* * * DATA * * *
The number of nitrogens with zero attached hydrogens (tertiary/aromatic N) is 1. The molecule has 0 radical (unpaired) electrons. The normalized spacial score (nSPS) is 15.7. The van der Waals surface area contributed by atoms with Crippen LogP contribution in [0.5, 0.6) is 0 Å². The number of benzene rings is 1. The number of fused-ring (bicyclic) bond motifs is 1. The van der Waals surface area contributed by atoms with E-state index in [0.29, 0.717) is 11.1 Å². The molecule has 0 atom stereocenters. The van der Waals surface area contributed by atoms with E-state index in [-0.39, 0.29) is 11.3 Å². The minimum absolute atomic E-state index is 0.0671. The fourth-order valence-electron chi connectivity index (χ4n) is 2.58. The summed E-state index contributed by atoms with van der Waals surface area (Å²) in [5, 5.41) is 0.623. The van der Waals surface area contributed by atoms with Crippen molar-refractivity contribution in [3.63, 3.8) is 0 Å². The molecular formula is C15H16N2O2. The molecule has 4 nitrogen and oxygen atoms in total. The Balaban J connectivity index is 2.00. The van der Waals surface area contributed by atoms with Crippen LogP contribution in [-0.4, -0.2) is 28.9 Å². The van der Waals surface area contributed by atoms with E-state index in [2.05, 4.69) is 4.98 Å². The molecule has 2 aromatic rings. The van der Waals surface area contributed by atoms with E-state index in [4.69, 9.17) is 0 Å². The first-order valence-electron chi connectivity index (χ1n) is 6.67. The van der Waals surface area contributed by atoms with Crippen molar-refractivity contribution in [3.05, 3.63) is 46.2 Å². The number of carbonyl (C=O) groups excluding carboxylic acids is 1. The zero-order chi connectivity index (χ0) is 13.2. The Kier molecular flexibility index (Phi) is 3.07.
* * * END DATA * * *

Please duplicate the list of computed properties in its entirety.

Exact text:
The number of nitrogens with zero attached hydrogens (tertiary/aromatic N) is 1. The molecule has 0 radical (unpaired) electrons. The normalized spacial score (nSPS) is 15.7. The van der Waals surface area contributed by atoms with Crippen LogP contribution in [0.5, 0.6) is 0 Å². The number of benzene rings is 1. The number of fused-ring (bicyclic) bond motifs is 1. The van der Waals surface area contributed by atoms with E-state index in [0.29, 0.717) is 11.1 Å². The molecule has 0 atom stereocenters. The van der Waals surface area contributed by atoms with E-state index in [-0.39, 0.29) is 11.3 Å². The minimum absolute atomic E-state index is 0.0671. The fourth-order valence-electron chi connectivity index (χ4n) is 2.58. The summed E-state index contributed by atoms with van der Waals surface area (Å²) in [5, 5.41) is 0.623. The van der Waals surface area contributed by atoms with Crippen molar-refractivity contribution in [3.63, 3.8) is 0 Å². The molecular formula is C15H16N2O2. The molecule has 4 nitrogen and oxygen atoms in total. The Balaban J connectivity index is 2.00. The van der Waals surface area contributed by atoms with Crippen LogP contribution in [-0.4, -0.2) is 28.9 Å². The van der Waals surface area contributed by atoms with E-state index in [2.05, 4.69) is 4.98 Å². The molecule has 2 aromatic rings. The van der Waals surface area contributed by atoms with E-state index in [4.69, 9.17) is 0 Å². The first-order valence-electron chi connectivity index (χ1n) is 6.67. The van der Waals surface area contributed by atoms with Crippen molar-refractivity contribution in [3.05, 3.63) is 46.2 Å². The number of carbonyl (C=O) groups excluding carboxylic acids is 1. The zero-order chi connectivity index (χ0) is 13.2. The Kier molecular flexibility index (Phi) is 3.07.